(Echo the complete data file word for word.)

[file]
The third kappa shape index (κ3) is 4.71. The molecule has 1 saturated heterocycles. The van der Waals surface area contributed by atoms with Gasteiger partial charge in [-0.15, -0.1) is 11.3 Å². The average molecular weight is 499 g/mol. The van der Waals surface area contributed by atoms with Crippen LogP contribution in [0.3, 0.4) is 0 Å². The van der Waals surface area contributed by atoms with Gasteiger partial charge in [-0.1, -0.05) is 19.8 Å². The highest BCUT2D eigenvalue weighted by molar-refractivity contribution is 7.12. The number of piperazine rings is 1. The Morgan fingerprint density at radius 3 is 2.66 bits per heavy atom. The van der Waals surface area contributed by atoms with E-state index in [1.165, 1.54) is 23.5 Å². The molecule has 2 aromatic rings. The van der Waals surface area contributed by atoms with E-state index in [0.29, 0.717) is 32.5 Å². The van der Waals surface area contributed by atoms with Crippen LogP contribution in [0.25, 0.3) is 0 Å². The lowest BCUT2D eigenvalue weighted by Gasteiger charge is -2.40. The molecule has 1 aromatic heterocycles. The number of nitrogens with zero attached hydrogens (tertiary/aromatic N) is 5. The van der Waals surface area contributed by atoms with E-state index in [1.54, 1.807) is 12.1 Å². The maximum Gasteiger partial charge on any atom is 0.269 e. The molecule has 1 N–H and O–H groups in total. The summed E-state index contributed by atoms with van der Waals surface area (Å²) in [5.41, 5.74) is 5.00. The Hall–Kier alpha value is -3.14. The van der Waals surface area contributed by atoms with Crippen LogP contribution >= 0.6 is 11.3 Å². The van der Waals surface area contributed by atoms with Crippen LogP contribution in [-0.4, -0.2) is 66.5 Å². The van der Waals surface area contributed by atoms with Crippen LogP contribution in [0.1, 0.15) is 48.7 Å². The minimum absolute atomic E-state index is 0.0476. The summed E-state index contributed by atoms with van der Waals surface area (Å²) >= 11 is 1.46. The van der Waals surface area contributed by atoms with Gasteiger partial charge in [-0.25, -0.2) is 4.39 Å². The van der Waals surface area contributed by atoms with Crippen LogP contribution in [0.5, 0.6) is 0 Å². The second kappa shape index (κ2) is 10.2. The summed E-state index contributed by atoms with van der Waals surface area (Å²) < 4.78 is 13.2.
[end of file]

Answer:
The third kappa shape index (κ3) is 4.71. The molecule has 1 saturated heterocycles. The van der Waals surface area contributed by atoms with Gasteiger partial charge in [-0.15, -0.1) is 11.3 Å². The average molecular weight is 499 g/mol. The van der Waals surface area contributed by atoms with Crippen LogP contribution in [0.3, 0.4) is 0 Å². The van der Waals surface area contributed by atoms with Gasteiger partial charge in [-0.1, -0.05) is 19.8 Å². The highest BCUT2D eigenvalue weighted by molar-refractivity contribution is 7.12. The number of piperazine rings is 1. The Morgan fingerprint density at radius 3 is 2.66 bits per heavy atom. The van der Waals surface area contributed by atoms with E-state index in [1.165, 1.54) is 23.5 Å². The molecule has 2 aromatic rings. The van der Waals surface area contributed by atoms with E-state index in [0.29, 0.717) is 32.5 Å². The van der Waals surface area contributed by atoms with Crippen LogP contribution in [0.25, 0.3) is 0 Å². The lowest BCUT2D eigenvalue weighted by Gasteiger charge is -2.40. The molecule has 1 aromatic heterocycles. The number of nitrogens with zero attached hydrogens (tertiary/aromatic N) is 5. The van der Waals surface area contributed by atoms with E-state index in [1.54, 1.807) is 12.1 Å². The maximum Gasteiger partial charge on any atom is 0.269 e. The molecule has 1 N–H and O–H groups in total. The summed E-state index contributed by atoms with van der Waals surface area (Å²) in [5.41, 5.74) is 5.00. The Hall–Kier alpha value is -3.14. The van der Waals surface area contributed by atoms with Crippen LogP contribution >= 0.6 is 11.3 Å². The van der Waals surface area contributed by atoms with Crippen LogP contribution in [-0.4, -0.2) is 66.5 Å². The van der Waals surface area contributed by atoms with Crippen LogP contribution in [0.1, 0.15) is 48.7 Å². The minimum absolute atomic E-state index is 0.0476. The summed E-state index contributed by atoms with van der Waals surface area (Å²) >= 11 is 1.46. The van der Waals surface area contributed by atoms with Gasteiger partial charge in [-0.25, -0.2) is 4.39 Å². The van der Waals surface area contributed by atoms with Crippen LogP contribution in [0.5, 0.6) is 0 Å². The second kappa shape index (κ2) is 10.2. The summed E-state index contributed by atoms with van der Waals surface area (Å²) < 4.78 is 13.2.